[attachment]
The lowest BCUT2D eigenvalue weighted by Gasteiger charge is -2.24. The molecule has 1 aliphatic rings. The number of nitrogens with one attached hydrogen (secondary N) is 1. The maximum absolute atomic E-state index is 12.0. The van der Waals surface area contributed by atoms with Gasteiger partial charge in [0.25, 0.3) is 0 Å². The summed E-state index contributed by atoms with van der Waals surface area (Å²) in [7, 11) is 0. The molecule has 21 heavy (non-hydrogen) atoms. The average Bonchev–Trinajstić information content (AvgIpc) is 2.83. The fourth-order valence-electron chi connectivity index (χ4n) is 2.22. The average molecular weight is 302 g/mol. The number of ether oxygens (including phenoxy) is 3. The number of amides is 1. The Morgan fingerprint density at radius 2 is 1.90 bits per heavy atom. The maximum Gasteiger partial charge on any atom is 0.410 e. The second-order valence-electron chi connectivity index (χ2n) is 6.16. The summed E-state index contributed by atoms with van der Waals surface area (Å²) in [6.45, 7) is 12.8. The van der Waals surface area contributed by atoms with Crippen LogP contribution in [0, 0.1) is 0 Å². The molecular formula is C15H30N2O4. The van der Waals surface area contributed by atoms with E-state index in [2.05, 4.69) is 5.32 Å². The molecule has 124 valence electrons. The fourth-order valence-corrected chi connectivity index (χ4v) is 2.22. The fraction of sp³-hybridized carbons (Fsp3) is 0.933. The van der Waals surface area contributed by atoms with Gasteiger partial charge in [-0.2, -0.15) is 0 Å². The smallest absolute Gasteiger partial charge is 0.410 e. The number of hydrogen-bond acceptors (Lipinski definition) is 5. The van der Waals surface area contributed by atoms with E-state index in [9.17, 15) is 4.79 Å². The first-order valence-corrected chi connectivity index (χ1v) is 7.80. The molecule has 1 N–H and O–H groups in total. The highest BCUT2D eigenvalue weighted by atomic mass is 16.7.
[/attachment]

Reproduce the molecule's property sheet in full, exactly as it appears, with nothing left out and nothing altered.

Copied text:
The lowest BCUT2D eigenvalue weighted by Gasteiger charge is -2.24. The molecule has 1 aliphatic rings. The number of nitrogens with one attached hydrogen (secondary N) is 1. The maximum absolute atomic E-state index is 12.0. The van der Waals surface area contributed by atoms with Gasteiger partial charge in [0.25, 0.3) is 0 Å². The summed E-state index contributed by atoms with van der Waals surface area (Å²) in [7, 11) is 0. The molecule has 21 heavy (non-hydrogen) atoms. The average Bonchev–Trinajstić information content (AvgIpc) is 2.83. The fourth-order valence-electron chi connectivity index (χ4n) is 2.22. The average molecular weight is 302 g/mol. The number of ether oxygens (including phenoxy) is 3. The number of amides is 1. The Morgan fingerprint density at radius 2 is 1.90 bits per heavy atom. The maximum Gasteiger partial charge on any atom is 0.410 e. The second-order valence-electron chi connectivity index (χ2n) is 6.16. The summed E-state index contributed by atoms with van der Waals surface area (Å²) in [6.45, 7) is 12.8. The van der Waals surface area contributed by atoms with Crippen LogP contribution in [0, 0.1) is 0 Å². The molecular formula is C15H30N2O4. The van der Waals surface area contributed by atoms with E-state index in [2.05, 4.69) is 5.32 Å². The molecule has 124 valence electrons. The fourth-order valence-corrected chi connectivity index (χ4v) is 2.22. The fraction of sp³-hybridized carbons (Fsp3) is 0.933. The van der Waals surface area contributed by atoms with Gasteiger partial charge in [-0.2, -0.15) is 0 Å². The smallest absolute Gasteiger partial charge is 0.410 e. The number of hydrogen-bond acceptors (Lipinski definition) is 5. The van der Waals surface area contributed by atoms with E-state index in [9.17, 15) is 4.79 Å². The first-order valence-corrected chi connectivity index (χ1v) is 7.80. The molecule has 1 N–H and O–H groups in total. The highest BCUT2D eigenvalue weighted by atomic mass is 16.7.